I recorded this a few years ago, but the song Auld Lang Syne is timeless. For me it’s that bittersweet message of saying goodbye and hello at the same time – keeping the good parts in your heart, and being open to the new ones. Here’s to a clean reset for 2021 – to safety and good health.
I’m an independent composer and songwriter. I focus on kids projects, for TV and the internet.
When the pandemic hit the US, it seemed apparent that the typical projects I work on would be placed on hold, and after a few weeks it turned out I was right. I was unsure where to turn for networking and new business opportunities. After a few months of new normal, I wearily signed up for my first virtual conference, not really sure what to expect. As a natural skeptic, it was easy to for me to make a list of the what I thought wouldn’t go well. Here’s what was going through my mind-
The downsides seemed obvious:
- I wouldn’t be with actual humans (though of course that’s the point), where you meet, have small talk, read body language.
- No chance for randomness. Sometimes the greatest parts of conferences are the random meetings, or casual conversations. Or running into folks I’ve met before, where then introduce me to someone new. In person, this all happens very organically. In a virtual world there would be no framework for this type of serendipity.
To be fair, I was hopeful that it would be time well spent. The plus sides seemed pretty clear:
- Cost – travel, food and lodging = $0. (Of course it’s not lost on me that all the folks in the travel and related industries rely on folks like me to travel for their income. Reason #27 why I can’t wait to travel again.)
- Time – no commute or travel time. I could hang out with my family while I wasn’t virtually attending the conference. I could also continue my regular work, which is kind of nice.
The parts I wasn’t sure about:
- I didn’t know whether there would be a typical exchange of ideas or learning.
- I didn’t know whether it would feel like an escape from my usual routine.
I attended that initial conference and it exceeded my expectations! I had some great one-on-one conversations and saw different insights into creative process, and I got to learn about some really fun IPs that have a lot of potential. This first conference went so well for me, that I signed up for two additional conferences with slightly different formats.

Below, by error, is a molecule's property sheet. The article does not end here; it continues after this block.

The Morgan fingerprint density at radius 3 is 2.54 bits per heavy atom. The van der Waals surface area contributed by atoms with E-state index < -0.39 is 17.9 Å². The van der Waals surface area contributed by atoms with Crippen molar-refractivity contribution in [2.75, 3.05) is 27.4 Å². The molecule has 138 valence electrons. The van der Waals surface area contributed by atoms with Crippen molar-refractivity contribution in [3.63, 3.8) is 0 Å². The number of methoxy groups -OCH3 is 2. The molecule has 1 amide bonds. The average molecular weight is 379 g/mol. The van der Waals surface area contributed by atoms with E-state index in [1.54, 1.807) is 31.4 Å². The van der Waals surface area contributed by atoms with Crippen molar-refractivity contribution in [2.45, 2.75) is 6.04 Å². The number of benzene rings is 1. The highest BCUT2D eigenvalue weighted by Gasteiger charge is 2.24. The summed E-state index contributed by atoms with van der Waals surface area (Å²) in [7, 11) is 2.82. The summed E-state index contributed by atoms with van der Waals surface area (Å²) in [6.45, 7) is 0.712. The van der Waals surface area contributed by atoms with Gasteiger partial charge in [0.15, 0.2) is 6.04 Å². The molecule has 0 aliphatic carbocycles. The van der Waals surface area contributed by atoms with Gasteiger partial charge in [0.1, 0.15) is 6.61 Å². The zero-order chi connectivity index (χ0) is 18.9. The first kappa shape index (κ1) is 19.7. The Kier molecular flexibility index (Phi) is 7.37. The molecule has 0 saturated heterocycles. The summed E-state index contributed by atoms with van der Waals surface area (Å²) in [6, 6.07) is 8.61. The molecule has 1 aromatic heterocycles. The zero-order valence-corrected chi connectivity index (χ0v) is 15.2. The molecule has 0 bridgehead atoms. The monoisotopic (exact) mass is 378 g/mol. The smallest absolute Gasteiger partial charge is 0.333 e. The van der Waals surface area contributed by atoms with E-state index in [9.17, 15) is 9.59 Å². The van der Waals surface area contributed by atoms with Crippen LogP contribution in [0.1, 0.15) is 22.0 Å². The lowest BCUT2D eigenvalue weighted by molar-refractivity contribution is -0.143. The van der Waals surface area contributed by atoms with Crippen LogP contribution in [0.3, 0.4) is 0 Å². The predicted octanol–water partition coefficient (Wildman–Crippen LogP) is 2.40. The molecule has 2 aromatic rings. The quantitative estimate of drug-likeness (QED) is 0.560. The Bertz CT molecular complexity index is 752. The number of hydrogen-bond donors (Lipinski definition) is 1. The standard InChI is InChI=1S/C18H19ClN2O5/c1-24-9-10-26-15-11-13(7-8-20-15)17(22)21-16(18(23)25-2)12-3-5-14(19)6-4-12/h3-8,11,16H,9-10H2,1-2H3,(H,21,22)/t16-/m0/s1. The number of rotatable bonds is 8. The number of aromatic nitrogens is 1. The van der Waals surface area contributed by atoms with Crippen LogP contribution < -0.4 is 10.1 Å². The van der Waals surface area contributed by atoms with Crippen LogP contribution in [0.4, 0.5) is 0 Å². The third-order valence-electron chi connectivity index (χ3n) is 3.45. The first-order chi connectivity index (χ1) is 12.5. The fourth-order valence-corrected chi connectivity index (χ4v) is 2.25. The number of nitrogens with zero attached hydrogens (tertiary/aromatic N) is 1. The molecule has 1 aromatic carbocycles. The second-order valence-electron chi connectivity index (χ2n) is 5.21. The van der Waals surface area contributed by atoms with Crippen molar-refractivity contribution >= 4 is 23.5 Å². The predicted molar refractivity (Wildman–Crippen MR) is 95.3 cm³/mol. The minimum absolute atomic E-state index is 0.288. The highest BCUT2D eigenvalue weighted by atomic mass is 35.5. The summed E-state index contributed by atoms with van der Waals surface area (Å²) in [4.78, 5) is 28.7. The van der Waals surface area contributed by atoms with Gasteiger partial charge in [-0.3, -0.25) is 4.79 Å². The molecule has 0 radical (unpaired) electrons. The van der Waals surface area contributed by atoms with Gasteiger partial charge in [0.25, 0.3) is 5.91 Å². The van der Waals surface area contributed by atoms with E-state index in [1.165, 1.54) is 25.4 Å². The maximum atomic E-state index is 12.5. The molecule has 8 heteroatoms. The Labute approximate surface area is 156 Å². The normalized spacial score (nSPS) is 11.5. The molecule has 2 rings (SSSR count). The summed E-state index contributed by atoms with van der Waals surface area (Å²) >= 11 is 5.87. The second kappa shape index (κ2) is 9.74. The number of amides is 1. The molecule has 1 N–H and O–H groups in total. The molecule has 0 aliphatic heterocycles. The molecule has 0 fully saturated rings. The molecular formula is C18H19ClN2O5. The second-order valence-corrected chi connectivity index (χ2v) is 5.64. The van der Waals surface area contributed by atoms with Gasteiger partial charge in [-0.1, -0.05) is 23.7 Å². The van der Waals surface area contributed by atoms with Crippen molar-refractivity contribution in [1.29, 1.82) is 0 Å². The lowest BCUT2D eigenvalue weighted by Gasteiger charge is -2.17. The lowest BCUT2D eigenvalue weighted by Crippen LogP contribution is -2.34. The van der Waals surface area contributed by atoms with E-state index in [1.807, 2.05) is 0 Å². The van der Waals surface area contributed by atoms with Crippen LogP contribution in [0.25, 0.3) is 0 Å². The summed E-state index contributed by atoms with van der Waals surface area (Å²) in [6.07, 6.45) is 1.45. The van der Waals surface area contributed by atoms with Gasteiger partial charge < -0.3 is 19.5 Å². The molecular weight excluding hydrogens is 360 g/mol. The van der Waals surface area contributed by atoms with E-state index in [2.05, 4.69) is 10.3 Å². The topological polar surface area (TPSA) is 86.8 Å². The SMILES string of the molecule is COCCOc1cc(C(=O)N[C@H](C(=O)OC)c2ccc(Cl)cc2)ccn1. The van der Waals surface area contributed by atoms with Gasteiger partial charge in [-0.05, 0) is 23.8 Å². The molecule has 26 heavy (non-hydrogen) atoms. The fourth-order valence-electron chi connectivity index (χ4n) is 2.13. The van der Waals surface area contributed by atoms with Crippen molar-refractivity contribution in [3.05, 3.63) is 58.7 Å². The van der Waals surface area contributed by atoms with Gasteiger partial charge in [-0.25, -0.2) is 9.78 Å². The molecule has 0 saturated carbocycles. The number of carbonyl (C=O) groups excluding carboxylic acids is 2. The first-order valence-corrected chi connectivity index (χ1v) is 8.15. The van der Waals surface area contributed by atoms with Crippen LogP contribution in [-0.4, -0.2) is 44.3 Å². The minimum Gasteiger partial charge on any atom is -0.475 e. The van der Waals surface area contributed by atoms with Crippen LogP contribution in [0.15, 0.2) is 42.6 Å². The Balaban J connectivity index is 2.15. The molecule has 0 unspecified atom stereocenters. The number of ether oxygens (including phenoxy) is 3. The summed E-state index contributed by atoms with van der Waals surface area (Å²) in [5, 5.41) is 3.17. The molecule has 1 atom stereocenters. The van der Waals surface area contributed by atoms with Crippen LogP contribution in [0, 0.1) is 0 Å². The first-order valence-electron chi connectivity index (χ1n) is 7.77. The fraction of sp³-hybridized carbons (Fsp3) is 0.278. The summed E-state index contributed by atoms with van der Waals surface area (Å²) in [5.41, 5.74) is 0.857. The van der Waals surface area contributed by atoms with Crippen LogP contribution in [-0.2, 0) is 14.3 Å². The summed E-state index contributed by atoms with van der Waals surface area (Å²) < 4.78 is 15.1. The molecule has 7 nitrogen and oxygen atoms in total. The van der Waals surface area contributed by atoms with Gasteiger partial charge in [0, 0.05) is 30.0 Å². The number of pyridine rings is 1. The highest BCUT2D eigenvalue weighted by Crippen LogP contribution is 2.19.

Over the course of 2020, I stayed home and I met with people from twelve different countries. I watched 15 kid’s animation pitches for new shows, and witnessed some great feedback by industry veterans. I screened a bunch of new cartoons that are currently being broadcast in regions around the world. I was inspired by so much amazing content.
Things I’m grateful for:
- I got to meet people from all over the world in creative industries that were really nice.
- In this dark time, folks who were strangers at the beginning of my zoom call were genuinely concerned about the health and welfare of my family.
- I got to meet with inspiring, seriously creative, funny people from all over the world with seriously creative, funny ideas.
- I got to learn about projects and meet people who share values that translate all over the world, like this one: Educating kids through diverse, creative content, with stories that come from a diversity of voices is necessary and possible in so many creative ways.
No, 2020 hasn’t gone the way any of us had planned, and I fear that 2021 could get off to a rocky start. But I’m so glad that I was able to make the most of it, and to “travel” by meeting so many folks, with interesting voices and perspective from all over the world.
When we journey forward into the new normal, I look forward to a hybrid world that will include travel both IRL and virtual. I hope that by including virtual travel to conferences in the future, we will see that there are at least a few positive experiences that we can bring out of this unfortunate time. I look forward to seeing you, or “seeing” you in 2021!